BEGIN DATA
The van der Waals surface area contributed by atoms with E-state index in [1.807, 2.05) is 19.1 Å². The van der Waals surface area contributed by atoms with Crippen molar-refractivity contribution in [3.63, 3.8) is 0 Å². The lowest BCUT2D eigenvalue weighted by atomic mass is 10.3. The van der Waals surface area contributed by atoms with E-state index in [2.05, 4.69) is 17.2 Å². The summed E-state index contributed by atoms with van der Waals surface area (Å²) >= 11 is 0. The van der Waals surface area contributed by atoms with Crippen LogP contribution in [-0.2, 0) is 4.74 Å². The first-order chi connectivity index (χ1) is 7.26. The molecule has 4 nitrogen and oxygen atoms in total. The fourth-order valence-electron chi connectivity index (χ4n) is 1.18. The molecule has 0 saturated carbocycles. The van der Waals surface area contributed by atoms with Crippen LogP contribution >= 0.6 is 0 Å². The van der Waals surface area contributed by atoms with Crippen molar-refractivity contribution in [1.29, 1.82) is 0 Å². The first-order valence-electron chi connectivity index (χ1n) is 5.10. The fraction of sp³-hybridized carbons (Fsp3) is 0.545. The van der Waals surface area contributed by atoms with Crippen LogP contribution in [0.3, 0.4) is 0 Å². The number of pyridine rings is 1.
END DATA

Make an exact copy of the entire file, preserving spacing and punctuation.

The van der Waals surface area contributed by atoms with E-state index in [1.807, 2.05) is 19.1 Å². The van der Waals surface area contributed by atoms with Crippen molar-refractivity contribution in [3.63, 3.8) is 0 Å². The lowest BCUT2D eigenvalue weighted by atomic mass is 10.3. The van der Waals surface area contributed by atoms with E-state index in [2.05, 4.69) is 17.2 Å². The summed E-state index contributed by atoms with van der Waals surface area (Å²) >= 11 is 0. The van der Waals surface area contributed by atoms with Crippen LogP contribution in [-0.2, 0) is 4.74 Å². The first-order chi connectivity index (χ1) is 7.26. The molecule has 4 nitrogen and oxygen atoms in total. The fourth-order valence-electron chi connectivity index (χ4n) is 1.18. The molecule has 0 saturated carbocycles. The van der Waals surface area contributed by atoms with Crippen LogP contribution >= 0.6 is 0 Å². The van der Waals surface area contributed by atoms with Crippen molar-refractivity contribution in [1.29, 1.82) is 0 Å². The first-order valence-electron chi connectivity index (χ1n) is 5.10. The fraction of sp³-hybridized carbons (Fsp3) is 0.545. The van der Waals surface area contributed by atoms with Crippen LogP contribution in [0.3, 0.4) is 0 Å². The number of pyridine rings is 1.